Creative Child

Should I Let My Kid Quit?

by Mary Reckmeyer

When your kids come to you and tell you they want to quit — whether it’s soccer, debate, guitar or ballet — it’s pretty disappointing. Let's face it. You think about all the time and money you and your children have invested in those activities. You’re proud of them and their accomplishments. Maybe you even entertained ideas of a future career path or scholarship opportunities for their extracurricular achievements.

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I remember wanting to play the guitar when I was 11 years old. I thought it would look cool and that maybe I would end up on stage with a little practice. After spending many Saturdays window-shopping with my dad at music stores, he finally broke down and bought me a used guitar along with lessons.

I practiced until calluses formed on my fingertips, and my parents would listen appreciatively. After six months, I learned to play Otis Redding’s “(Sittin’ On) The Dock of the Bay,” but I also learned that I didn’t have as much passion or talent for the guitar as I thought I would. I told my dad I wanted to quit. I didn’t really have time for it anymore (because 11-year-old girls are very busy).

The reality, of course, was that I had tried playing guitar and realized that there were other things I enjoyed more, learned more quickly, and could become more passionate for through practice.

In other words, I tried to play the guitar and found out I wasn’t very good at it.

Did my dad know I wouldn’t be good at the guitar when he signed me up for lessons? No doubt he had some idea. I had also struggled with piano lessons, and the church choir teacher once told me it would be OK if I just mouthed the words instead of singing out loud.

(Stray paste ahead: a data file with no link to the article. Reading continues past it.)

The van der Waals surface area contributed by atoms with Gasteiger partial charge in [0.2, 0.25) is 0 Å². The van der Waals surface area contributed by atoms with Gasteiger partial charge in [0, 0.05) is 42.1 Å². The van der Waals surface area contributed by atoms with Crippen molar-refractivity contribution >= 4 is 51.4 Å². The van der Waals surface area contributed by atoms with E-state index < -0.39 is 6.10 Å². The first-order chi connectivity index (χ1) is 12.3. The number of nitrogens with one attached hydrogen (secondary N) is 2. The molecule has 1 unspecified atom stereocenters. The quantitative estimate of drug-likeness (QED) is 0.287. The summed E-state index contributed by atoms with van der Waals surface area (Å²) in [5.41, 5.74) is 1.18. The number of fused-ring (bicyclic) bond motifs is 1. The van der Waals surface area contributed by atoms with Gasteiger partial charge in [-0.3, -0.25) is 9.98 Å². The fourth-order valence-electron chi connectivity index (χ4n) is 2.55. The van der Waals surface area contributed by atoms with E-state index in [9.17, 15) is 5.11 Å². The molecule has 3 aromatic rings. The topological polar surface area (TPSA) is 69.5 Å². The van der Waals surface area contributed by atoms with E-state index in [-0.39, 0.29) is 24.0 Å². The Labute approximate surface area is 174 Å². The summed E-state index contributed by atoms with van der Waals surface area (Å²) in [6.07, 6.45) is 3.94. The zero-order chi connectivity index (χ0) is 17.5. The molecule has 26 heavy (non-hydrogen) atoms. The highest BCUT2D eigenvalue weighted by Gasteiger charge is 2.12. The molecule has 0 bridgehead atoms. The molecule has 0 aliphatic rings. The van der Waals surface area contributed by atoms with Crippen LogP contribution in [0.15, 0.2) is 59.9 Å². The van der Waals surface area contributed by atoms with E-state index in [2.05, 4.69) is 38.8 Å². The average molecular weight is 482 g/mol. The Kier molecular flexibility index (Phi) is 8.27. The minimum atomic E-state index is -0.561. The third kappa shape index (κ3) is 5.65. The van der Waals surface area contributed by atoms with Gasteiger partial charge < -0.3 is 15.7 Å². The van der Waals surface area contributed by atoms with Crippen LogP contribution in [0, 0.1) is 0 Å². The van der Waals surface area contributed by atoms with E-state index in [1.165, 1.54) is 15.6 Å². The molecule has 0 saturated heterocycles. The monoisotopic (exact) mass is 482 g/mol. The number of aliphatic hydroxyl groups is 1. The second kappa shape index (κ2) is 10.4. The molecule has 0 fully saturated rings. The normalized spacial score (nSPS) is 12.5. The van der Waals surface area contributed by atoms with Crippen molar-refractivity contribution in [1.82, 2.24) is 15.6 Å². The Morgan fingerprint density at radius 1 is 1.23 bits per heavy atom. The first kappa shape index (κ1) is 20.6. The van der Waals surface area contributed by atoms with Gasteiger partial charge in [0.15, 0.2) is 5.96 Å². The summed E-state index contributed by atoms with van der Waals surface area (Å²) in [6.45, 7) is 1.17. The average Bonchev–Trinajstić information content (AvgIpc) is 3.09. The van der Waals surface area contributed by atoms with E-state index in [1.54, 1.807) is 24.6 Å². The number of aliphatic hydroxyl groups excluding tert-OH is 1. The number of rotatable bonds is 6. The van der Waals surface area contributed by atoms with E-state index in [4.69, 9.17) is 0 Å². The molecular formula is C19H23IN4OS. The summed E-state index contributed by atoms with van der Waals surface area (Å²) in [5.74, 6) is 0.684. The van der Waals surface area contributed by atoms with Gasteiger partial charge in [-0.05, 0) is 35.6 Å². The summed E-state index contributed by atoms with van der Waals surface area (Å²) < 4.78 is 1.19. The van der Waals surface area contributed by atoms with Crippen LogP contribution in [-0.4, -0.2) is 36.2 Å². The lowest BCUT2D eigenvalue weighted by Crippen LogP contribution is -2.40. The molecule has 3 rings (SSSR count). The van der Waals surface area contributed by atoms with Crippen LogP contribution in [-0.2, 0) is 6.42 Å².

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But when I was growing up, my parents always looked for what interested my three siblings and me and what we were passionate about, however big or small. We knew that none of us needed to be like the others. We felt like our parents appreciated us for our uniqueness.

Appreciating Your Kids’ Natural Talents

People need to find what resonates with them. That might mean changing an activity, or it might mean sticking with one.

When I spoke with a man named William, he told me about his daughter Terry. She was a highly ranked high school swimmer who often placed in the top spot at swim meets. Her coaches predicted that in another year, she would break the school record and qualify for state.

One day, Terry told her father that she wanted to quit the swim team. William was shocked. He wondered why she might be feeling this way: Was she not getting along with the coach or her teammates? Was swimming taking time away from her new boyfriend? Were expectations of her potential too high? Was she simply burned out?

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William didn’t want Terry to regret a quick decision. He knew that she felt a responsibility to her team and that she would be disappointed if she didn’t fully develop her swimming talents. He knew that she didn’t want to let her father, herself or the team down. So he asked her some questions and gave her some things to think about. But he let her make the decision. And it worked. Terry stayed on the swim team and broke the school record the following year.

Kids need to learn that even with talent, it takes practice to get really good at something. But if your children are not learning, engaged or improving at an activity, it might not get better. If they don’t have the talent and they don’t like the activity, quitting might be a good decision.


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